Cornavirus outcomes are similar

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Robert Henderson

Professor Johan Giesecke of Sweden made the prediction in April 2020 that in the long run it would not make much difference how Governments of similar states responded to the virus because the result would be broadly the same. – see

There is solid evidence to support his prediction. Here are the deaths per million for major first world countries

Australia 36 deaths per million
Austria 738 deaths per million
Belgium 1736 deaths per million
Canada 441 deaths per million
France 994 deaths per million
Germany 450 deaths per million
Italy 1272 deaths per million
Netherlands 702 deaths per million
Poland 791 deaths per million
Spain 1101 deaths per million
Sweden 882 deaths per million
Switzerland 951 deaths per million
UK 1163 deaths per million
USA 1098 deaths per million

Stats taken from
on 6 January 2021

I have only looked first world countries because the rest are either incapable of producing accurate statistics because of a want of administrative capacity or are authoritarian states which cannot be trusted to tell the truth. In addition comparing say the UK with Nigeria would be l like comparing apples to oranges.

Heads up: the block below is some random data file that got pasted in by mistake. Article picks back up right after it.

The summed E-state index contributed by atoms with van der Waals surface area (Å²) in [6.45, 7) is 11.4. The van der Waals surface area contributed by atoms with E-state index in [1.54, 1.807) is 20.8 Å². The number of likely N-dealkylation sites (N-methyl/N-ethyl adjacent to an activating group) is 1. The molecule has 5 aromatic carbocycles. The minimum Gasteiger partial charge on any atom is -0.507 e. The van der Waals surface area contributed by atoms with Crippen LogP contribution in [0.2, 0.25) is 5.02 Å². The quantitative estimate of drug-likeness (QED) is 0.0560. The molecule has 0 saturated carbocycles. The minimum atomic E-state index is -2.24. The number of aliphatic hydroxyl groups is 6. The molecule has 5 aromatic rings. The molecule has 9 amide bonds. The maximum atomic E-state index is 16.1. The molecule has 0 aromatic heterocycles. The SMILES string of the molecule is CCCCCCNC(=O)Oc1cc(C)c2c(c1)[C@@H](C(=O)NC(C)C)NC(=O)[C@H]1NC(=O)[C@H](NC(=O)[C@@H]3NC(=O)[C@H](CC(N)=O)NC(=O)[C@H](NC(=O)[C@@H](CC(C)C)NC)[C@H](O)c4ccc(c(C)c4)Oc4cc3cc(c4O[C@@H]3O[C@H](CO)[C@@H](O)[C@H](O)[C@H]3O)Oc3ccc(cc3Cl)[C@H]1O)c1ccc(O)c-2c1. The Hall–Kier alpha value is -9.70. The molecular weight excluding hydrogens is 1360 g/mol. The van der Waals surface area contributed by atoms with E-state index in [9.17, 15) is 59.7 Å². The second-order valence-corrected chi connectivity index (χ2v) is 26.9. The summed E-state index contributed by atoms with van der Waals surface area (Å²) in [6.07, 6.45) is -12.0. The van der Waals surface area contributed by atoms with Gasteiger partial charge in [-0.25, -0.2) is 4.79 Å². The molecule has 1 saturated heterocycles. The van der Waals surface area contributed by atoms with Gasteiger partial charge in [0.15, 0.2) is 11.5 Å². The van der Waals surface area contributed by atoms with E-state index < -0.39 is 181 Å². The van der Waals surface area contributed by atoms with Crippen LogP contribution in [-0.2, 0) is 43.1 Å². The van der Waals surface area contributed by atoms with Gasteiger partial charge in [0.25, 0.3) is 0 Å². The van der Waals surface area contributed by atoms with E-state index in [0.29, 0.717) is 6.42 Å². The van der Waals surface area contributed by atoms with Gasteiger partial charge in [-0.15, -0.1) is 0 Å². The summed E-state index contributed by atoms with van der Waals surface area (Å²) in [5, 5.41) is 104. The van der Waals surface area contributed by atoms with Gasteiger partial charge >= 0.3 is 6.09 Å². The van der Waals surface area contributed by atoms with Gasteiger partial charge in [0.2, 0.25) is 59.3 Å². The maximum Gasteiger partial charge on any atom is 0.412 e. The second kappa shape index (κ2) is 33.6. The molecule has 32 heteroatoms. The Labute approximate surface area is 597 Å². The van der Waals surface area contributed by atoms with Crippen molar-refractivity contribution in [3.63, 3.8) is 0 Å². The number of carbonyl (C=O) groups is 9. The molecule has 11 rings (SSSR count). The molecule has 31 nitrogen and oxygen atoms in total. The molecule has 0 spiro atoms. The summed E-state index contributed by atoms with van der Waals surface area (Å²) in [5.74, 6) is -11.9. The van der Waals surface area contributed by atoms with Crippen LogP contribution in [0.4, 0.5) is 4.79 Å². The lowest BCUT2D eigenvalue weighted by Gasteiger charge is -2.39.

There are two striking things about the deaths statistics above. The first is how small a part of the total populations of each country are the deaths . The second is the considerable similarity of outcome in the majority of countries.

Of the 14 counties 11 fall into the range 702 – 1736 deaths with only Australia, Canada and Germany falling outside that range.

Australia is the only really serious outlier but that may be explained in part to it possessing huge physical territory with a small population.

The degree of similarity is impressive because the various countries adopted widely different approaches to dealing with the coronavirus, ranging from the libertarian Swedes to the chaotic Italians to the make your mind up UK to the strict lockdowns of the French and Germans.

The really worrying thing is that politicians throughout the world are placing everything on vaccines to be the magic bullet to end the crisis. This is far from certain because (1) we do not know how much immunity is gained from infection or from a vaccine and (2) a mutation can come along at any moment and upset the apple cart. Nor is it reasonable to imagine that enough people in the developing world will be vaccinated to provide universal herd immunity.

If the vaccines do not solve the problem political elites throughout the world will have nowhere to go.

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